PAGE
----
Prevention & Treatment of Pressure Ulcers

First aid kit



Below are some nutritional recommendations for the treatment of patients with pressure ulcers. It is an excerpt from Prevention and Treatment of Pressure Ulcers: Quick Reference Guide. It was developed by the National Pressure Ulcer Advisory Panel, the European Pressure Ulcer Advisory Panel and the Pan Pacific Pressure Injury Alliance.

Nutritional Screening

Screen nutritional status for each individual at risk of or with a pressure ulcer:

• at admission to a health care setting;

• with each significant change of clinical condition; and/or

• when progress toward pressure ulcer closure is not observed.

Refer individuals screened to be at risk of malnutrition and individuals with an existing pressure ulcer to a registered dietitian or an interprofessional nutrition team for a comprehensive nutrition assessment.

Care Planning 

Develop an individualized nutrition care plan for individuals with or at risk of a pressure ulcer.

A registered dietitian, in consultation with the interprofessional team (including, but not limited to, a physician, nurse, speech pathologist, occupational therapist, physical therapist and dentist) should develop and document an individualized nutrition intervention plan based on the individual’s nutritional needs, feeding route and goals of care, as determined by the nutrition assessment.

Energy Intake

Provide 30 to 35 kcalories/kg body weight for adults with a pressure ulcer who are assessed as being at risk of malnutrition.

Adjust energy intake based on weight change or level of obesity. Adults who are underweight or who have had significant unintended weight loss may need additional energy intake.

Consider enteral or parenteral nutritional support when oral intake is inadequate. This must be consistent with the individual’s goals. If oral intake is inadequate, enteral or parenteral nutrition may be recommended if consistent with the individual’s wishes. Enteral (tube) feeding is the preferred route if the gastrointestinal tract is functioning. The risks and benefits of nutrition support should be discussed with the individual and caregivers early on, and should reflect the individual’s preferences and goals for care.

Pressure Ulcers

Stage 1 Pressure Ulcers

Pressure Ulcers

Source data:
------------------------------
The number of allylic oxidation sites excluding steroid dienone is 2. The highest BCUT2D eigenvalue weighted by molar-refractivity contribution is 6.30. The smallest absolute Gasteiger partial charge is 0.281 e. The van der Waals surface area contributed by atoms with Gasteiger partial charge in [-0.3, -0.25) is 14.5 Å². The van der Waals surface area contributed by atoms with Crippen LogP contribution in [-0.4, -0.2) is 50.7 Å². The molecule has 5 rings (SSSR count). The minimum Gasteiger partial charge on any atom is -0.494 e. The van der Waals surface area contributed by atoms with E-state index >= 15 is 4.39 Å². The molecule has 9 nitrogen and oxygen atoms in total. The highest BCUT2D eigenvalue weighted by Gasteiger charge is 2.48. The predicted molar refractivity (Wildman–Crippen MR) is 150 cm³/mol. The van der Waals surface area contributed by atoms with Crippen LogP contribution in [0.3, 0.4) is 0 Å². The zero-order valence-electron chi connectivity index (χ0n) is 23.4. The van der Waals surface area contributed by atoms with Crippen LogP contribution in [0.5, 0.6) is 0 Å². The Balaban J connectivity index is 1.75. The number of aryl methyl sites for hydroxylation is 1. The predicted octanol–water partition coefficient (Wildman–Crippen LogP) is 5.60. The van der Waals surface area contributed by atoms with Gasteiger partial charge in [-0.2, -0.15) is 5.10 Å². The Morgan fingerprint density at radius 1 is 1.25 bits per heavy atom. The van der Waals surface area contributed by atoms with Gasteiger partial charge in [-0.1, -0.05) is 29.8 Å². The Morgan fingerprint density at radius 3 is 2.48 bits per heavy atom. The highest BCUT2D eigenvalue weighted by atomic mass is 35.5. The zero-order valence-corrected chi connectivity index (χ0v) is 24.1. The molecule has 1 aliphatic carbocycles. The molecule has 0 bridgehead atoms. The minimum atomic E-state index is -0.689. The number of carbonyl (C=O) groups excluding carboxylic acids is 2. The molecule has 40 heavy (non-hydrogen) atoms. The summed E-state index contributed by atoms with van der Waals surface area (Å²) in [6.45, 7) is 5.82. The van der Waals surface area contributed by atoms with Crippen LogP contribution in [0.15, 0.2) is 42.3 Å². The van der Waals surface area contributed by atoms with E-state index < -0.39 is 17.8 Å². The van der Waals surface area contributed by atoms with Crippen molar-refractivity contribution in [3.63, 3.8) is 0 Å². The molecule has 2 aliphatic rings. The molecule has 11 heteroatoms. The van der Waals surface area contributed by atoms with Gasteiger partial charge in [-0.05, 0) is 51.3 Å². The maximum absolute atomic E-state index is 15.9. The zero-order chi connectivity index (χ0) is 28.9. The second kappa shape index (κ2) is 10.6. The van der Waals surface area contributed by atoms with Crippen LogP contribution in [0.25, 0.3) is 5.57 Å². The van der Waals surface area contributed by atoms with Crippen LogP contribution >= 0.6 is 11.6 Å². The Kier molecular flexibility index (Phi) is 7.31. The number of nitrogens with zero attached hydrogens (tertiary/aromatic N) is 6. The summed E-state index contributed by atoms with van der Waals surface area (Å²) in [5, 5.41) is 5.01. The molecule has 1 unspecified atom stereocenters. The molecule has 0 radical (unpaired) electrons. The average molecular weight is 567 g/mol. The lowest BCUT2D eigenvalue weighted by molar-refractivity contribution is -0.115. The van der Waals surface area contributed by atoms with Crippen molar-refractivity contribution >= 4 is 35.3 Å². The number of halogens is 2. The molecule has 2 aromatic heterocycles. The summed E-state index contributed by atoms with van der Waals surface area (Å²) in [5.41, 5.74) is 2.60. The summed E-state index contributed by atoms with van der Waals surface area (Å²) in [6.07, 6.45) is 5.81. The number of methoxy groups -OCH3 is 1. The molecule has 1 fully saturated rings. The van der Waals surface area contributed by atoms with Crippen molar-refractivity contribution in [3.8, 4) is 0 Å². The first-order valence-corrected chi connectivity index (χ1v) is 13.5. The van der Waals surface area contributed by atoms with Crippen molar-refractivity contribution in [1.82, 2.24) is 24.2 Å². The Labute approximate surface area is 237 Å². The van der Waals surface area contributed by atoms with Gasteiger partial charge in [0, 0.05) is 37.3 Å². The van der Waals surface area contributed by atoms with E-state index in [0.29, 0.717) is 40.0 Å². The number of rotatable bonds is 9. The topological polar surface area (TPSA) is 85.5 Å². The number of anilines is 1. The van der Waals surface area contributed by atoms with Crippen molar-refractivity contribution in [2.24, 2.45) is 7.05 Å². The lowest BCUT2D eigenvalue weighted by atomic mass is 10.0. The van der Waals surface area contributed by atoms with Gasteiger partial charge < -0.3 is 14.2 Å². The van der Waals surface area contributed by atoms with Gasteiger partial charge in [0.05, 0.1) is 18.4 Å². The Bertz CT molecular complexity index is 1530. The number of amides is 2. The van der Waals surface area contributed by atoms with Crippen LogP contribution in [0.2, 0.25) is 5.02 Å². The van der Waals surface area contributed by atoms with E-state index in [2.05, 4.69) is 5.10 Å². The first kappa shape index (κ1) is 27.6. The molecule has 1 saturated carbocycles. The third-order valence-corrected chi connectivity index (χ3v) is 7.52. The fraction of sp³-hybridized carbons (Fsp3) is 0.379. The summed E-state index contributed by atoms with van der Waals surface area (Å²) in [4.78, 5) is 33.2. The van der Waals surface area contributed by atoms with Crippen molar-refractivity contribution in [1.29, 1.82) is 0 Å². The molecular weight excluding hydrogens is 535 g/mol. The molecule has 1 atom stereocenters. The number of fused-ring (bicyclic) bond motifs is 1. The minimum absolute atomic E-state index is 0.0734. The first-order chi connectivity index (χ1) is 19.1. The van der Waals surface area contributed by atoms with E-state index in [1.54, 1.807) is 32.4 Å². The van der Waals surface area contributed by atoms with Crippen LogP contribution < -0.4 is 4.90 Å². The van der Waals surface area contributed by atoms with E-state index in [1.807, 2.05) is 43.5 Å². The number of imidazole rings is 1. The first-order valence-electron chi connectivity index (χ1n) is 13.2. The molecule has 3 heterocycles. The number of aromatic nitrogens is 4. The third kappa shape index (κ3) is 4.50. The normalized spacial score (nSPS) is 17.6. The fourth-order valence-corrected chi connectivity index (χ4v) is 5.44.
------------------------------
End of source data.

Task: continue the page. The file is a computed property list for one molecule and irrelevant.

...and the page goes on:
Stage 2 Pressure Ulcers

Pressure Ulcers

Stage 3 Pressure Ulcers

Pressure Ulcers

Stage 4 Pressure Ulcers

Pressure Ulcers

Stage 5 Pressure Ulcers

Protein Intake

Offer 1.25 to 1.5 grams protein/kg body weight daily for adults with an existing pressure ulcer who are assessed to be at risk of malnutrition when compatible with goals of care, and reassess as condition changes.

Offer high calorie, high protein nutritional supplements in addition to the usual diet to adults with nutritional risk and pressure ulcer risk, if nutritional requirements cannot be achieved by dietary intake.


Provide and encourage adequate daily fluid intake for hydration for an individual assessed to be at risk of or with a pressure ulcer. This must be consistent with the individual’s comorbid conditions and goals.

Fluid serves as the solvent for vitamins, minerals, glucose and other nutrients and transports nutrients and waste products though the body. Health professionals should monitor individuals’ hydration status, checking for signs and symptoms of dehydration such as: changes in weight, skin turgor, urine output, elevated serum sodium, or calculated serum osmolality.

Vitamins and Minerals 

Provide/encourage an individual with a pressure ulcer to take vitamin and mineral supplements when dietary intake is poor or deficiencies are confirmed or suspected.

This Quick Reference Guide presents a summary of the recommendations and excerpts of the supporting evidence for pressure ulcer prevention and treatment. The more comprehensive Clinical Practice Guideline version of the guideline provides a detailed analysis and discussion of available research, critical evaluations of the assumptions and knowledge of the field, and description of the methodology used to develop guideline. This Quick Reference Guide is intended for busy health professionals who require a quick reference in caring for individuals in the clinical setting. Users should not rely on excerpts from the Quick Reference Guide alone. The goal of this guideline is to provide evidence based recommendations for the prevention and treatment of pressure ulcers that can be used by health professionals throughout the world. The purpose of the prevention recommendations is to guide evidence based care to prevent the development of pressure ulcers and the purpose of the treatment focused recommendations is to provide evidence-based guidance on the most effective strategies to promote pressure ulcer healing.

The full report can be read or downloaded here: Prevention & Treatment of Pressure Ulcers: Quick Reference Guide


Cited: National Pressure Ulcer Advisory Panel, European Pressure Ulcer Advisory Panel and Pan Pacific Pressure Injury Alliance. Prevention and Treatment of Pressure Ulcers: Quick Reference Guide. Emily Haesler (Ed.). Cambridge Media: Osborne Park, Western Australia; 2014.


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